They can be replaced individually but it is a job for a Sparky. However, you may not need a larger one as it is probable that the Charge Point wiring will bypass your existing consumer unit and have its own mini unit and switch. How easy is it going to be to run a 6mm^2 cable to the outside? Also, how far away is your charge point going to be?
 

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You need what is known as an authorised electrician who carries a small set of seals to reseal the main fuse. The electrician has to account for the numbered seals and notify the DNO for permission to pull the fuse in the first place and make good. The authorised electrician will do this over the phone while on site and later do paper accounting for the seal he has used.
 

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Even electricians who are authorised to pull the main fuse (DNO property) are not allowed to break the seals on the meter (electricity supplier/biller property). So he can't change the tails into the meter even though he can kill the power through it.
 

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If the existing panel is full, Chargemaster will ask for £50 to supply & fit a mini consumer unit as part of the installation.
 

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There is a lot of weird stuff above....

You already have an isolator switch between your meter and consumer unit (CU) so that makes life a lot easier. Best option is to send that photo, plus some close up ones to a few charging companies to get quotes. It is possible the (large) CU may have space to accommodate the components or you may need a separate one for the charging point, but they will be able to advise.
 

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Discussion Starter #12
Thanks everyone!

Some installers I'd guess would just split the feed coming out from the isolation switch and fit a mini consumer unit just for the charge point.
That's exactly what I'm expecting to happen - the main consumer unit is full, so I'm expecting Henley blocks and a mini consumer unit after the isolator. I'm considering Pod Point, and they include that in the standard install. But that's why I'm concerned about the isolator only being a 63A one.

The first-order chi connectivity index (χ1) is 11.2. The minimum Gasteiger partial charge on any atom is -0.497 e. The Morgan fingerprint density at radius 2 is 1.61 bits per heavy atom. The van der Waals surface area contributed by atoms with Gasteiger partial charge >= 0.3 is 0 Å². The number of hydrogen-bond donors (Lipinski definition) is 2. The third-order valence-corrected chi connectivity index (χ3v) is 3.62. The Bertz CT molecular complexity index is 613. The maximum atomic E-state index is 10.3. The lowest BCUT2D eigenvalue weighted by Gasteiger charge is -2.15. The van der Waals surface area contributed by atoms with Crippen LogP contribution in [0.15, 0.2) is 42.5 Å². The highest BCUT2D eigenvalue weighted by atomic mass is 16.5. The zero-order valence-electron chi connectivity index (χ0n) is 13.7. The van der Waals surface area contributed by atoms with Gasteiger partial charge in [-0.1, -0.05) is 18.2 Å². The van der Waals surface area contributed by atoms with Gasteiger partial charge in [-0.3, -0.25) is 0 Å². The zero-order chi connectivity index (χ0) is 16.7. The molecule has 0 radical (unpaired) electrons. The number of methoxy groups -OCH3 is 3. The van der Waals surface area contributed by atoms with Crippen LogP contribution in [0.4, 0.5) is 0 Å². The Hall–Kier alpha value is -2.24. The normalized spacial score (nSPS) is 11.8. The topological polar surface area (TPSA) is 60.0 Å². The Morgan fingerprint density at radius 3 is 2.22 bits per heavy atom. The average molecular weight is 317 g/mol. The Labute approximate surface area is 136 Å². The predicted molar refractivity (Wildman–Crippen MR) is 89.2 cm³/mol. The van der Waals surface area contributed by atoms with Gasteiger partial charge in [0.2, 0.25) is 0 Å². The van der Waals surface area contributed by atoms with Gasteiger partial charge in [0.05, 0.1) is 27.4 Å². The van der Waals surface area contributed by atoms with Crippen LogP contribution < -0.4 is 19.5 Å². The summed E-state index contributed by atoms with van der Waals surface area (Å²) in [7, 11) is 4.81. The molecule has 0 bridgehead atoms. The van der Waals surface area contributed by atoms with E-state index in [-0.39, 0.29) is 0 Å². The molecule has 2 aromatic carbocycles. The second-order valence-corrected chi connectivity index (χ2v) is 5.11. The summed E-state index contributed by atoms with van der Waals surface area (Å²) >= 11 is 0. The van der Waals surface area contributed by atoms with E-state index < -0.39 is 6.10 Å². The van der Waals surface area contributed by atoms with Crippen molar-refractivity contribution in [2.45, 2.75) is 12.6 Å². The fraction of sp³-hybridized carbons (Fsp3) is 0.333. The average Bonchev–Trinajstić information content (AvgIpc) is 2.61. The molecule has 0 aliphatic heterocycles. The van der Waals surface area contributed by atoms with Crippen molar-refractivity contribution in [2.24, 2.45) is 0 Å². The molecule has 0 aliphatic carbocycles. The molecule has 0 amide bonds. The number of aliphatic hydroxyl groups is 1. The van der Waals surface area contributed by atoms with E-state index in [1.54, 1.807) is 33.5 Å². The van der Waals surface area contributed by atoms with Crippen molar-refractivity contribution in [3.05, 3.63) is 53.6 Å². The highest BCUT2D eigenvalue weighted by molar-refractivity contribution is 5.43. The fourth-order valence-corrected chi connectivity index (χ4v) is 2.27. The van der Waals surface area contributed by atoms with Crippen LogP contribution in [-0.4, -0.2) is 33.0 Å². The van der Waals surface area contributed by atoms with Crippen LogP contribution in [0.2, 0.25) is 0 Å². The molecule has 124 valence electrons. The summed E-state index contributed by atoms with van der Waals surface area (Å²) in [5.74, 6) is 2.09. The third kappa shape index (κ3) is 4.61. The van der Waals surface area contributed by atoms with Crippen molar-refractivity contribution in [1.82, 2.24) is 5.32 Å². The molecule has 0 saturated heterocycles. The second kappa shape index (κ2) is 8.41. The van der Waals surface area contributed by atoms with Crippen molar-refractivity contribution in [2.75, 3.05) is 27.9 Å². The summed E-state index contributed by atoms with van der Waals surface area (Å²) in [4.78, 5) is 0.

Have a close look at the blue & brown wires from main fuse to meter, the size in mm should printed on them. I can see some printing on the blue.
All four wires connected to your meter seem to be the same size, so if the blue says 25mm then you're good to go.
If it says under 25mm, then call the electric company to swap them.
Good call! Although the printing you can see in the photo turned out to be irrelevant, a closer inspection revealed some very faint lettering that did indeed include "25mm^2", both on the fuse-to-meter tails and isolator-to-consumer-unit. Sadly, although it might look in the photo like the meter-to-isolator wiring is the same size, it's not. There's no writing on that set, and sadly I'm lacking in calipers, but trying to estimate with a measuring tape, I'd say it's 9mm diameter vs 11mm for the others. That fits with the 63A isolator, so it looks like I'm not getting off scot free.

<shrug shoulders> "Dunno mate - could've been like that for years for all I know."
I have a smart meter, and I've read stories of someone from the DNO turning up while the electrician is still on-site to find out why the smart meter is reporting power loss...